World Health Organization’s (WHO) new recommendation for the extended use of
triple drug antiretroviral prophylaxis for mother and infant is highly
cost-effective compared to the current short-course two drug therapy for the
prevention of mother-to-child transmission (PMTCT) in Nigeria, Maunank Shah and
colleagues reported in an analysis published in the advance online April
edition of AIDS.
up the current 10% PMTCT service coverage to the existing antenatal coverage of
58% the WHO’s recommendations would reduce mother-to-child transmission to
12.8% per year, compared to 16.1% with the current minimum standard of care.
cases of infant HIV and 230,400 disability-adjusted life years (DALYs) each
year would be averted. (DALYs refers to the number of years of life saved in
the Nigerian context, assuming that HIV infection is prevented).
represents an incremental cost-effectiveness ratio (ICER) of US$113 for each
DALY averted. (Incremental cost-effectiveness ratio represents the difference
in cost between using the existing intervention and the new intervention). This
is highly cost-effective according to a WHO recommended willingness-to-pay
threshold, which classifies any intervention that costs less than 1 x GDP per
capita as highly cost-effective. (GDP per capita was US$1191 in Nigeria in
is an important public health strategy and priority. An estimated 4-12% of
pregnant women are HIV-infected. Without any intervention MTCT rates are
approximately 30-45%. An estimated 67,000 to 125,000 children are infected
through MTCT each year. In 2009 240,000 children were reported to be living
current minimum standard of care comprises single-dose nevirapine (the least
effective of ARV prevention strategies) or short-course combination ARV
(zidovudine + lamivudine), which while more effective does not provide any
benefit to the mother for her own health.
evidence led to WHO’s new recommendations for extended ART for mothers and and
extended prophylaxis for infants. This strategy could reduce transmission to
1-2% but is anticipated to be considerably more expensive than current
strategies in Nigeria.
light of Nigeria’s
plans to scale up PMTCT programmes at the national level, the authors wanted to
determine whether WHO’s recommendations are a cost-effective policy choice
compared to the current short-course ART strategy in reducing mother-to-child
analysis was done from a health system perspective with a target population of
HIV-infected pregnant women in Nigeria
and a target audience that included the Ministry of Health and public-sector
decision-analysis model compared two strategies for PMTCT programme coverage:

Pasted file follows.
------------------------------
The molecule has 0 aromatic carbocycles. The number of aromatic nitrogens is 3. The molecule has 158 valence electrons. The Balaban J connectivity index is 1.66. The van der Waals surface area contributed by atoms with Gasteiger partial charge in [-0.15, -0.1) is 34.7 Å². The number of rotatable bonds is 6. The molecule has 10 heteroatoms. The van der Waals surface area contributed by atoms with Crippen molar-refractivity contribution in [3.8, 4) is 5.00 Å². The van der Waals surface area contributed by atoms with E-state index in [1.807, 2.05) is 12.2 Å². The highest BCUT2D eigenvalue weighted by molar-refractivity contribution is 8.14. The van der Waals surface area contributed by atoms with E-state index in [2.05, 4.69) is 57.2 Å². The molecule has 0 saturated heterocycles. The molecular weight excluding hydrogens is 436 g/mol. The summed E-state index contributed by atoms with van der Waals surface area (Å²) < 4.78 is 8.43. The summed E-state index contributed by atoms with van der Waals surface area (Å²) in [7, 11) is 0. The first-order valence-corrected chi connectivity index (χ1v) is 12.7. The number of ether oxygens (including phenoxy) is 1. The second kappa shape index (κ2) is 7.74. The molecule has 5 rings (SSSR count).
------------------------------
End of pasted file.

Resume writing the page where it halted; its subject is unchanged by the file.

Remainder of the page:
The WHO new recommendation, Option B: extended maternal triple ART (zidovudine
(AZT)/lamivudine (3TC)/efavirenz(EFV) starting at 14 weeks of pregnancy
continued throughout breastfeeding with infant antiretroviral prophylaxis, and
Minimum standard of care in Nigeria:
short-course ART (AZT/3TC) from the 34th week of the pregnancy to
one week after delivery with single-dose nevirapine for the infant and mother during
primary outcomes were expected costs, paediatric HIV cases and total DALYs with
each strategy. Incremental cost effectiveness ratios (ICERs) determined
cost-effectiveness; that is the cost in US dollars for DALYs averted and the
cost in US dollars for the number of HIV cases prevented when comparing the two
authors note that from a health system perspective WHO’s recommendation could potentially be
cost-saving assuming the lifetime health costs for an HIV-infected child
increased to more than US$17,000, or if MTCT rates were to exceed 20%.
costs if coverage were extended to current pregnancy rates using the WHO recommendation
or the minimum standard of care would be US$48 million a year, and $10.5
million a year, respectively. While considerable funding is received from
PEPFAR and the Global Fund for HIV/AIDS services, a 2010 audit showed US$5.8 million was spent on PMTCT services.
average health system cost for each pregnancy using the WHO recommendation and
the MSOC would be US$401 and US$293, respectively.
authors note maintaining coverage at the current level of 10% using the MSOC
would cost the Nigerian health system approximately US$93,000,000 a year
resulting in the most expensive and least cost-effective choice. Offering the
WHO recommendation at 100% coverage would cost the same.
study authors noted a number of limitations, including difficulties in estimating
lifetime treatment costs for an HIV-infected child, the lack of inclusion of
any health care costs averted as a result of maternal treatment, and an
assumption that uptake of voluntary counselling and testing, as well as PMTCT
interventions, would be high among Nigerian women.
say that their model can help guide scale-up plans by demonstrating the
potential cost-effectiveness of different levels of coverage, allowing informed
decision-making about how to allocate scarce resources.
authors note cost-effectiveness is dependent upon the lifetime costs of caring
for infants infected perinatally and the efficacy of ARV regimens and add
“Despite potential variability in these parameters sensitivity analysis
suggests an almost 100% chance that the WHO recommendation…is the preferred
[and most cost-effective] option for PMTCT.”